Forty Three

I’ve never trusted the number 43. It has always struck me as a surly and suspicious number–up to no good.

For instance, Dale Earnhardt Sr. died in the 43rd running of the Daytona 500. Don’t watch Nascar? Me neither. But I saw the movie Cars and it’s still ominous.

Our 43rd president choked on a pretzel and during his tenure the Twin Towers were attacked by a group of extremists looking to hook up with virgins in the afterlife. Then we went to war a few times. Whether or not you are a big fan of “Doubleya”, I think we can all agree that some bad shiznit happened during his tenure. And also that he can’t handle his snack food.

Chew your food and vote responsibly. (image via a magnet someone gave Hubs)

Not convinced?  How about this: Interstate 43 runs through Wisconsin, the dairy state. I’m lactose intolerant. And I hate cold weather.

The proof is there, people!

A psychotherapist would probably tell you that this prejudice is due to my mother’s death. She was 43.

I’m not going to argue the point. My mother’s death made me strong, independent and a wee bit effed up. If you are a parent, you should go out of your way to live forever or at least until your children reach adulthood. Untimely deaths in the midst of their childhoods will screw with their sweet little brains and leave them with baggage.

Like my extreme disdain for and obsession with the number 43. And my mild hypochondria. And deep abiding love of Carol Burnett. The list goes on.

The age of 43 has always loomed ahead with a flashing sign reading “Mortality”.  It is a marker, a milestone, a year of great meaning and pathos. My 26th year, the age of my sister when she died, was another marker. But 43 is 26 on steroids.

When I had my first child, a year older than my mother had been when I was born, the age obsession kicked into high gear.  You see, my fear wasn’t so much of dying as it was/is about leaving my children. Textbook, I know. If you want to bring me in to your Psych 101 class, you’re going to have to give me plenty of advance notice.

Anyway, today I’m turning 43. I’ve hit my milestone. And since I’m knee-deep in psychological baggage, I predict that this year will be full of personal wackiness. More so than usual. I could be a bit high-strung and so I felt the need to warn you, since much of it may end up in my posts.

Buckle up, folks. It may be a bumpy ride.


Note: my son just came into the kitchen with his pants around his ankles and stated that he is 43. Then he turned around and waddled away. How he came up with the number is a mystery since Hubs keeps telling the kids that I’m 25. I think the fact that Conor was flashing me during his statement was significant, though in what way I can’t be sure.

No, I’m not making this up. And yes, it did completely freak me out.

15 thoughts on “Forty Three

  1. Courtney says:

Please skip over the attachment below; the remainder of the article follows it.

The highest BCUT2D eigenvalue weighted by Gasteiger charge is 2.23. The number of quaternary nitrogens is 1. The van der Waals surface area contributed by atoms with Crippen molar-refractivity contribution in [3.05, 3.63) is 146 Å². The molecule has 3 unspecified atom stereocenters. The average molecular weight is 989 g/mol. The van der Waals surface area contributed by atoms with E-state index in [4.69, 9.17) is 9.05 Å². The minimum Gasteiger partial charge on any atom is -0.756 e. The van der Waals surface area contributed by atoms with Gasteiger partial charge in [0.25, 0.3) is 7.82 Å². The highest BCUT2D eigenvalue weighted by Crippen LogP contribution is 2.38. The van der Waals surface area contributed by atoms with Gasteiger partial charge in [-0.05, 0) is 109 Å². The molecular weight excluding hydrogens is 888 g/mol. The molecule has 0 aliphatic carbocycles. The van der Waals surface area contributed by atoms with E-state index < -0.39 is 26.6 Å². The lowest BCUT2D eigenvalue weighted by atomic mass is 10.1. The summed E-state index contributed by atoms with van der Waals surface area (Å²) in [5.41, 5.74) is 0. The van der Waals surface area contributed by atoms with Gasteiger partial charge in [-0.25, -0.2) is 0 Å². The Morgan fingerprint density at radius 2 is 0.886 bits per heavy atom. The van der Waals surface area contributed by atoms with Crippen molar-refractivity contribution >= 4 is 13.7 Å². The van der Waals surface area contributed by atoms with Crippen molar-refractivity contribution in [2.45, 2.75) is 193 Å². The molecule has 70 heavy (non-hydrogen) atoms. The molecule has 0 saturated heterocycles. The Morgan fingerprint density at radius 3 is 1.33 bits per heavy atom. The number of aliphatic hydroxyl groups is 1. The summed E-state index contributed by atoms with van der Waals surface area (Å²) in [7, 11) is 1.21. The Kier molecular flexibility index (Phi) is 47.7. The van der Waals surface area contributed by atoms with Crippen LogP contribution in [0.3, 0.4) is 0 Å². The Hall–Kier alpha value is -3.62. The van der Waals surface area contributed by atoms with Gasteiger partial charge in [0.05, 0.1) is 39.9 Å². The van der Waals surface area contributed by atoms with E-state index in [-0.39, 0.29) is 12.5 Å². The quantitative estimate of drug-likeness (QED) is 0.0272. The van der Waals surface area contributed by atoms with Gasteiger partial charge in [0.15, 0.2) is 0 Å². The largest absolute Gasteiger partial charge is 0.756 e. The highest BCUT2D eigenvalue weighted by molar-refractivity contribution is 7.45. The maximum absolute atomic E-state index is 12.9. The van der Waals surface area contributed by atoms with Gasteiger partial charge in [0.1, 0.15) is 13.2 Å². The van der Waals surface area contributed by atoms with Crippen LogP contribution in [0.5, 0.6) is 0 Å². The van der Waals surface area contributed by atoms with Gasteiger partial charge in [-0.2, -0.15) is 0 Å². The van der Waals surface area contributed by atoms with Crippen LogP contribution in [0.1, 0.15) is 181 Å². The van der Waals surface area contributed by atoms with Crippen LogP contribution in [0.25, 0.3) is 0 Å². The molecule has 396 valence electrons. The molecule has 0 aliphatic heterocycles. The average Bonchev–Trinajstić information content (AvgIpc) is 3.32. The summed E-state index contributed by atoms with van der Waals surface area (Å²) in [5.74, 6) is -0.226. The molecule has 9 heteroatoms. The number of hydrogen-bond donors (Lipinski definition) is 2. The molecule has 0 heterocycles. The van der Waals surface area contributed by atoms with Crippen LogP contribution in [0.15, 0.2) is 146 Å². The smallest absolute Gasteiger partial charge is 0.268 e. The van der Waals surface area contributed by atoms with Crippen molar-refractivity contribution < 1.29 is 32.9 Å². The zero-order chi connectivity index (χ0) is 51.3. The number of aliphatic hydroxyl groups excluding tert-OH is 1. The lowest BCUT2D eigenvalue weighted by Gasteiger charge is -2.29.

I love the photo of the women surrounding your mother–she looks neat. And it’s such an evocative photo–reminds me of my childhood, because I, TOO, AM 43! Welcome! Honestly, the worst of the aging stuff happened a few years ago, so I’m practically unfazed by the stuff I’ve seen this year (like the loss of all skin tone right in my thighs, such that I look like a 78-year-old golfer woman from Scottsdale). But I understand the symbolism of this year, re: your mother’s death, and I feel your anxiety. I am sending hugs. You will be fine. This year will be good. And Conor and Riley will have many, many years to laugh with you and at you. 🙂

  2. says:

    I totally understand about the number thing. However I have found if I have a second vodka & lemonade, and I work a demanding sudoku, I seem to not care so much. Years later I sometimes think oh yeah. What a waste of 15 minutes that was.

  3. Deb J says:

    Happy Birthday girl!!! You don’t look a day over 42. 🙂
    And you will live forever… I have no doubt.

  4. Jessica Rick says:

    Happy Birthday Redican! If I could hitch up to your bumpy ride more often I would. You see, I have this concept of you as the center of gravity for the people around you (e.g. Connor, Riley, Rusty, me sometimes, people that follow your blog) because I find you oddly grounded (in that f****ed up my-mom-died-when-I-was-a-minor kind of a way you mentioned) and yet manage to be a burst of life too. I don’t know how you do it…don’t worry I’m not asking you because I’m sure you’re just a stumped – and we’re both pretty smart. Hugs to you.

  5. I am also 43. You’ve now officially freaked me out. But let’s pretend we’re not. Let’s go have a glass of wine somewhere, through back our coiffed heads and laugh deeply – as though 43 was simply a commercial interruption on the way to 44.

  6. Bird says:

    Happy birthday…. I will be 45 next month. Then I’m stopping with birthdays. Sorry about the loss of family members.
    And the thing with your son is freaking me out a little too. Being a mom is interesting, wouldn’t you agree?

  7. […] right now and wondering why this is such an astounding feat, you can step back in time and read this bad boy to catch up to speed. I’ll wait […]

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